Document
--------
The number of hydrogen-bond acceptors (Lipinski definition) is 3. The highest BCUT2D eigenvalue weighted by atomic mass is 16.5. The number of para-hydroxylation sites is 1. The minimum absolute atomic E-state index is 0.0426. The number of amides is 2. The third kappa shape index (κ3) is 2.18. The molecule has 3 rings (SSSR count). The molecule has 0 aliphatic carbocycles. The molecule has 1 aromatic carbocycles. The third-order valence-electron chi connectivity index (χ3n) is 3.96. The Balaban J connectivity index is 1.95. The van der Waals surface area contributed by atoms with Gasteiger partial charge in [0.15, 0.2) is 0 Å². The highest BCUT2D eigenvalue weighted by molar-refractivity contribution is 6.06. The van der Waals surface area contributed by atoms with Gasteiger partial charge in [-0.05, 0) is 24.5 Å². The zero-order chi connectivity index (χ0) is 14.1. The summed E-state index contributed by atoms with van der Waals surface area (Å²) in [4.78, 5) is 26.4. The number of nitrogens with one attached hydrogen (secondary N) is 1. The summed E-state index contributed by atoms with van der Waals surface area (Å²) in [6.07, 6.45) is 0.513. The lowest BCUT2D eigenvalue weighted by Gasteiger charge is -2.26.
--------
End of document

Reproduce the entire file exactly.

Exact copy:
The number of hydrogen-bond acceptors (Lipinski definition) is 3. The highest BCUT2D eigenvalue weighted by atomic mass is 16.5. The number of para-hydroxylation sites is 1. The minimum absolute atomic E-state index is 0.0426. The number of amides is 2. The third kappa shape index (κ3) is 2.18. The molecule has 3 rings (SSSR count). The molecule has 0 aliphatic carbocycles. The molecule has 1 aromatic carbocycles. The third-order valence-electron chi connectivity index (χ3n) is 3.96. The Balaban J connectivity index is 1.95. The van der Waals surface area contributed by atoms with Gasteiger partial charge in [0.15, 0.2) is 0 Å². The highest BCUT2D eigenvalue weighted by molar-refractivity contribution is 6.06. The van der Waals surface area contributed by atoms with Gasteiger partial charge in [-0.05, 0) is 24.5 Å². The zero-order chi connectivity index (χ0) is 14.1. The summed E-state index contributed by atoms with van der Waals surface area (Å²) in [4.78, 5) is 26.4. The number of nitrogens with one attached hydrogen (secondary N) is 1. The summed E-state index contributed by atoms with van der Waals surface area (Å²) in [6.07, 6.45) is 0.513. The lowest BCUT2D eigenvalue weighted by Gasteiger charge is -2.26.